Ins and Outs: The Graveyard Bungle Edition

The Graveyard Breakout New Game

Part of the work of “translation” involved in the Indie Bungle 2 is naturally deciding which ‘bits’ of a game you should explicitly represent (through Breakout or around it) and which bits to leave to the side. For that matter you have to even decide what a ‘bit’ of the game being translated is, and then how important or iconic it is, what it ‘does’ in the frame of its game and so on.

So for example in my Breakout version of Tale of Tales‘ The Graveyard I don’t include any representation of the little birds that flit around, but I do represent the tombstones you walk between on your way to the bench. I don’t have the chapel behind the bench, but I do have the shadows of the clouds passing overhead. It’s probably pretty arbitrary, by and large, or at least heavily based on my intuitions about what can make Breakout feel like The Graveyard while still feeling like Breakout.

The most interesting one lately has been thinking about how to represent and deal with the death of the old woman in the game, which is obviously central to the experience (and was famously something you had to “buy” in the real version). More generally, the question of what “death” is in Breakout vis-a-vis The Graveyard _is weirdly frustrating. Obviously if you lose all your paddles you “died” in some videogame sense, but death doesn’t function that way in _The Graveyard at all, it just comes whether you want it to not and without warning (or may not come at all) – so you can’t just make it happen as you could in Breakout by missing on purpose. That’s important: death isn’t a matter of intention or skill (or lack of skill) in The Graveyard _like it is in _Breakout. (And since The Graveyard is about death to some extent, it would be silly of me not to pay attention to that.)

So I implemented death in the same way as in The Graveyard: at a certain point your paddle may just fall off the screen (in the song sequence), kind of in reference to the woman’s falling cane when she dies. And that’s it – the ball then falls off the screen as well and doesn’t reset. (Interestingly this means the song stops too, as it’s triggered by brick collisions – something that isn’t true of the original game.) As for Breakout‘s “death”, I simply removed it by having no paddle limit. After much struggling with the idea of how to represent choose (as the old woman) to leave the graveyard I realised I could just translate that by saying that you leave the graveyard when you literally quit the game (either back to the menu or altogether). Problem solved.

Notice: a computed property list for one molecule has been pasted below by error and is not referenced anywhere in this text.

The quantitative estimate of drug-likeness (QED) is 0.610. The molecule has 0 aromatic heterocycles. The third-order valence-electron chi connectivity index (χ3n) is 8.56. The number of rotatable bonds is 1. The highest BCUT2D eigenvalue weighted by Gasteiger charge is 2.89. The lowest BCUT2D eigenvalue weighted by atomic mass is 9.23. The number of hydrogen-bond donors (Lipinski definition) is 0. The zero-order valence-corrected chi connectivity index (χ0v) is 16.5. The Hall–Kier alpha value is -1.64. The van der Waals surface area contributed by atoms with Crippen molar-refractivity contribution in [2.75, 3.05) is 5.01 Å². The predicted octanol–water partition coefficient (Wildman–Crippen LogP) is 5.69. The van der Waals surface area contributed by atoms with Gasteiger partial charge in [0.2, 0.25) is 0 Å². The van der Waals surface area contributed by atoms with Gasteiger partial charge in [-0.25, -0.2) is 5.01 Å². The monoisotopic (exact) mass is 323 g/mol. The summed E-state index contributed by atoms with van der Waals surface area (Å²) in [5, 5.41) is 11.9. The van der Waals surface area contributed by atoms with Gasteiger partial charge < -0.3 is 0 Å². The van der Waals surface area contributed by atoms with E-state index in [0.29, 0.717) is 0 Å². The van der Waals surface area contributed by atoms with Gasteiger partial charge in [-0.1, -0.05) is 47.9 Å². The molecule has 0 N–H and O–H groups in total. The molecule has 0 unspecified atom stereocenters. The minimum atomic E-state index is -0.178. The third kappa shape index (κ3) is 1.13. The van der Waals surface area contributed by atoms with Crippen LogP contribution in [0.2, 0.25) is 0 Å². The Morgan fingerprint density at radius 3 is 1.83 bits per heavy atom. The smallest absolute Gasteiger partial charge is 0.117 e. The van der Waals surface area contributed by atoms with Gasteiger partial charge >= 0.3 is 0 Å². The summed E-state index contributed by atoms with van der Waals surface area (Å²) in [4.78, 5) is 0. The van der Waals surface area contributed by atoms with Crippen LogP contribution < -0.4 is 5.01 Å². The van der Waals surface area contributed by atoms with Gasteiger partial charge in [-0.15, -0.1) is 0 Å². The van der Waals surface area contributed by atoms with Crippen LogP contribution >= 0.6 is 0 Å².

Finally, though, I remembered that a key experience with The Graveyard and death is when the old woman has died and you quit and then restart the (not)game. It restores to where you were, with the woman still dead on the bench, and I felt like this idea was too important not to bring across as well – the “permanence” of death is key. So I added that in too, with the wall of bricks being restored as you left it and with no paddle or ball visible. Momento mori etc.

But then I also realised I needed the ability to start a new game if you died, as that’s also in The Graveyard (perhaps unfortunately? I can’t quite decide if it would have been bolder and better to have permadeath in that game?). I solved this by replicating what feels like one of the only “missteps” in The Graveyard, which is the weird “New Game” button that appears on screen when you return to the dead woman. It seems so absurdly out of place, such a crass piece of user-interface in this delicate moment. As such, I literally took the button itself and pasted it into the Breakout version, where it looks similarly inelegant.

I like that the inelegance carries that way.

23 December 2015
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